The Wrath Of Fast Fashion
Are you drooling over those Instagram influencer posts and runway looks of the latest season?
Don’t fret: fast fashion will bring it to you at a fraction of the price, really fast. Cool, right?
Our research says it’s not. The notorious world of fast fashion isn’t as glamorous as you think. Lately, it has been facing backlash for unsustainable and unethical practices around the world. The $3 trillion fashion industry currently accounts for 10% of greenhouse gasses, 98% of exploited workers, and thousands of copyright cases from brands and designers alike.
This article aims at airing fast fashion’s dirty laundry: the truth behind the infamous throwaway culture that has been ripping off designers, exploiting workers, and potentially ruining our planet.
Fueling the Throwaway Culture
Fast fashion produces over 100 billion pieces of garments each year. The pressure to dress uniquely trendy in every new social media post shared is capitalized by ultra-fast fashion gods who concoct dupe looks out of thin air. Out of this, 75% of the supply chain material is destined for landfill even though 95% of it could potentially be recycled. McKinsey & Company further noted that the average garment consumption per person has risen by about 60%, where an outfit is worn 7 to 8 times max before it is discarded. This disposable clothing phenomenon has fueled a throwaway culture that is ruining our planet with heaps of waste, pollution, and overall unsustainability that is hard to ignore.
So how are we getting these trendy clothes at dirt cheap prices while the original designers cost an arm and a leg, anyway? The True Cost explains how out of 75 million factory workers, only 2% of them earn living wages. Workers work in extremely poor conditions more than 16 hours a day for massive garment production and a super-fast supply chain. This sweatshop model of production translates to Rana Plaza instances where workers are forced to work under horrific circumstances and end up committing their lives to the continuous garment flow we sport no more than a few times at most.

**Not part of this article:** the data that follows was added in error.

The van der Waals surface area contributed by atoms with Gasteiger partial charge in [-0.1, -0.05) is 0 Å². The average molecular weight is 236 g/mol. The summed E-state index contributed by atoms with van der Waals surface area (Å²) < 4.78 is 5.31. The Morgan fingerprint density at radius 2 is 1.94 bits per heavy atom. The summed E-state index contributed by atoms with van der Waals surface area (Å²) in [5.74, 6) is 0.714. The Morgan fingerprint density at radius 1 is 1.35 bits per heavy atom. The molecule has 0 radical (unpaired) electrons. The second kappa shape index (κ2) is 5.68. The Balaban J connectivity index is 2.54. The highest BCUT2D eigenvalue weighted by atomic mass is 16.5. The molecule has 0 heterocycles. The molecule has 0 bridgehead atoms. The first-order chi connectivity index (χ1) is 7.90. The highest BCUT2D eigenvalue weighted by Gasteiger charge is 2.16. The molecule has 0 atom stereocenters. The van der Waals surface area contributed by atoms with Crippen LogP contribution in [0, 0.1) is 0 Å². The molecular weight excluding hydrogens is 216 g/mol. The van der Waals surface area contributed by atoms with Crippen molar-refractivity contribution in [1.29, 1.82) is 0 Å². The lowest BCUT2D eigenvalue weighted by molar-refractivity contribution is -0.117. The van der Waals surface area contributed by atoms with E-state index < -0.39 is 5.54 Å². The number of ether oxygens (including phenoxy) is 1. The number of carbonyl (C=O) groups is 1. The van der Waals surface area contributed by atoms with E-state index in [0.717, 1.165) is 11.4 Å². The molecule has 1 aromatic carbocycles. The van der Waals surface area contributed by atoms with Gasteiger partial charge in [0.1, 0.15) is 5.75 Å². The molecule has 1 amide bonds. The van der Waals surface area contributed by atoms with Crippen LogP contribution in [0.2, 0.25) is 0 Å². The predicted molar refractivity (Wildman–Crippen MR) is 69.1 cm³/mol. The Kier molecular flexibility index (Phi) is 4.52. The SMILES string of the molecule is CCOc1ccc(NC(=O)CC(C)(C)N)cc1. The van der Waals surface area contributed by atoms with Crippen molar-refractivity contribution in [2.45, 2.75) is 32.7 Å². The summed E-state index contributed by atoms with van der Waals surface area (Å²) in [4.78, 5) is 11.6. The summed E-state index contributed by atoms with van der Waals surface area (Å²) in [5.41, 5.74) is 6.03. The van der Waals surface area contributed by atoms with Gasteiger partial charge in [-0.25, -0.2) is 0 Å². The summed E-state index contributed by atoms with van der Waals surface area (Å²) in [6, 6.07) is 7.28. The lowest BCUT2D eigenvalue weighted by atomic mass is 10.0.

Is it really possible to produce new designs every week? It is if you are the robin hood of the fashion industry. Ultra-fast fashion goddess Shein is one such mother of plagiarism, ripping off small designers of their entire life’s worth of work. Other fast fashion brands are increasingly following suit, producing cheap quality dupe clothing on a daily basis.
Regular Clothes vs. Fast Fashion: Compared
Regular brands that cost around $80 to $100 are sold as cheap as $4 by fast fashion brands. One example is that of a small designer Garcia who runs Transformations by Tracy. Shein had copied Garcia’s silk cameo blouse design for a fraction of the price. Having obvious differences in quality, consumers are well aware that such dupe clothes are not going to last. These huge price differences obviously convince buyers to shop more, even when they don’t need it.
If you can save $100 on a dress and buy five or seven for $50, which one would you end up choosing? This impulsive buying is, in turn, backed by the notion that if a certain dress doesn’t work out, we don’t have to lose out on much, anyway.
Similarly, fast fashion brand H&M made a dupe of a Fear of God pants, retailing it for $24.99 while the originals cost $600. Such dupes make buying choices seem quite simple.
Ultimately, such drastic price differences convince consumers to buy more from fast fashion brands than designer ones. However, they do not know that our planet is paying for the money they are saving up on.
The Environmental Cost of Fashion
Fast fashion is having dire consequences for the planet. Accounting for 10% of greenhouse gas emissions, it is the second largest polluter in the world after oil. Moreover, doubled production and a 36% decrease in utilization means about 85% of the apparel is ultimately doomed to end up in landfills. The infamous fashion industry also creates 20% industrial water pollution, logs 200 million trees every year, utilizes 93 billion cubic meters of water every year, to mention a few.
What Do We Do?
Now that you know what you are being a part of, it’s time to act wisely. Reduce clothes consumption, buy sustainable wear, recycle, and care for your fabrics so that they last longer.
Now is the time to stop giving in to temptation and impulse buying of fast fashion brands. Let’s be mindful of our choices. What we do today impacts what our future looks like.